Details lacking on White House proposal for civilian reserve corps

Details were scarce Wednesday on the volunteer "civilian reserve corps" proposed by President Bush during his State of the Union address as a way to relieve strains on the military.

In his Tuesday night speech, Bush said he would work with Congress to build a civilian group analogous to the military's reserve forces that would "ease the burden on the armed forces by allowing us to hire civilians with critical skills to serve on missions abroad."

The proposal appeared to differ from an Iraq Study Group recommendation that the federal government, especially the Defense and State departments and the director of national intelligence, act more aggressively to place civilians in directed assignments overseas if positions cannot be filled through normal, voluntary means.

Bush's proposal seems to resemble an initiative funded in the fiscal 2005 Intelligence Authorization Act that created a Civilian Linguistic Reserve Corps. That pilot project, which was authorized to run for three years, created a listing of civilians with critical language skills who could be called up to service by the director of national intelligence.

The White House on Wednesday did not make available any further information on the new program, and a Defense spokesman said he was not familiar with the proposal.

A State Department spokesman said he could not address the program, but said that, contrary to reports in the media, the agency is having no trouble filling posts in difficult and dangerous areas. "We've been able to fill all the positions with qualified people," he said.

The Defense Department already hires thousands of civilians for its overseas missions through extensive contracting for support and services. But contractors are bound by agreements that define the terms of work to be performed, leaving field commanders with much less flexibility than if the individuals worked directly for the department.

Bush is not the first to suggest the formation of a civilian reserve group.

Kris Alexander, who writes a blog at, part of a membership-based organization for the military community, wrote Wednesday that he presented a similar idea last year at a symposium of the Army Combined Arms Center Combat Studies Institute.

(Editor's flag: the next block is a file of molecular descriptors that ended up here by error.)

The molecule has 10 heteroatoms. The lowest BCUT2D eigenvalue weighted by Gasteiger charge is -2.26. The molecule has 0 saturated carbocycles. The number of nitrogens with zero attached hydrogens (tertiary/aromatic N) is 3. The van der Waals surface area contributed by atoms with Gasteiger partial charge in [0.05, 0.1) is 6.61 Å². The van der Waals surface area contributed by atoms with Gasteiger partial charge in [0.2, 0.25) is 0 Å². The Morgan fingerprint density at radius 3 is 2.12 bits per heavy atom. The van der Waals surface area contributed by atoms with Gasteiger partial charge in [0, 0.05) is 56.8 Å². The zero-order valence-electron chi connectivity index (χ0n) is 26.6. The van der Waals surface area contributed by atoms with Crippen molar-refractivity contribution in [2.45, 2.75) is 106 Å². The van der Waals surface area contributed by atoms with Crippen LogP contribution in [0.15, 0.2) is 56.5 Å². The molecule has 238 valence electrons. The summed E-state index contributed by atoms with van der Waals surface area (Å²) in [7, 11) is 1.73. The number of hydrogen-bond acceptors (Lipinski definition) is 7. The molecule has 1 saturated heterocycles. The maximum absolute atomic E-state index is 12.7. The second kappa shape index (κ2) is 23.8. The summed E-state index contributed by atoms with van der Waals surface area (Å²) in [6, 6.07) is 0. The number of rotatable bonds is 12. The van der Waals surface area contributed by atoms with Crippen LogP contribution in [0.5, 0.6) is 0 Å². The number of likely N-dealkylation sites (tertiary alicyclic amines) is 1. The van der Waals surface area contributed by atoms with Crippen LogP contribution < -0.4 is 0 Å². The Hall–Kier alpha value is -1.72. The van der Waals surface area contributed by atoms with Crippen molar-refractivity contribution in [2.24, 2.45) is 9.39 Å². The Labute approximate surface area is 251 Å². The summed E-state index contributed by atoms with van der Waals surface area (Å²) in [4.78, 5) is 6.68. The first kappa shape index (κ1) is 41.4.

Alexander's presentation centered on the haphazard system that he said fills many of the military's nation-building stability and support slots with just 7,000 military reservists who are not recruited specifically for their skills. "In effect, we are relying on a crapshoot to determine if we have the skilled professionals we need in the military to rebuild war-shattered nations," he said, noting that the system relies on the hope that the veterans who joined the Army years before have acquired applicable skills like police work and firefighting.

Alexander suggested that many Americans would be eager to serve their country through a broader civilian reserve program. "They would train like reservists and be available for deployment like reservists," he wrote. "They would join with the understanding that they could be put in harm's way."

Retired Gen. Wesley Clark, in his 2004 presidential campaign, also proposed to create a civilian reserve force as part of his vision of a "new American patriotism."

Representatives of federal employee unions on Wednesday declined to comment on Bush's proposal, saying they preferred to wait until they had more details.

Stay up-to-date with federal news alerts and analysis — Sign up for GovExec's email newsletters.
Close [ x ] More from GovExec

Thank you for subscribing to newsletters from
We think these reports might interest you:

  • Going Agile:Revolutionizing Federal Digital Services Delivery

    Here’s one indication that times have changed: Harriet Tubman is going to be the next face of the twenty dollar bill. Another sign of change? The way in which the federal government arrived at that decision.

  • Cyber Risk Report: Cybercrime Trends from 2016

    In our first half 2016 cyber trends report, SurfWatch Labs threat intelligence analysts noted one key theme – the interconnected nature of cybercrime – and the second half of the year saw organizations continuing to struggle with that reality. The number of potential cyber threats, the pool of already compromised information, and the ease of finding increasingly sophisticated cybercriminal tools continued to snowball throughout the year.

  • Featured Content from RSA Conference: Dissed by NIST

    Learn more about the latest draft of the U.S. National Institute of Standards and Technology guidance document on authentication and lifecycle management.

  • GBC Issue Brief: The Future of 9-1-1

    A Look Into the Next Generation of Emergency Services

  • GBC Survey Report: Securing the Perimeters

    A candid survey on cybersecurity in state and local governments

  • The New IP: Moving Government Agencies Toward the Network of The Future

    Federal IT managers are looking to modernize legacy network infrastructures that are taxed by growing demands from mobile devices, video, vast amounts of data, and more. This issue brief discusses the federal government network landscape, as well as market, financial force drivers for network modernization.

  • eBook: State & Local Cybersecurity

    CenturyLink is committed to helping state and local governments meet their cybersecurity challenges. Towards that end, CenturyLink commissioned a study from the Government Business Council that looked at the perceptions, attitudes and experiences of state and local leaders around the cybersecurity issue. The results were surprising in a number of ways. Learn more about their findings and the ways in which state and local governments can combat cybersecurity threats with this eBook.


When you download a report, your information may be shared with the underwriters of that document.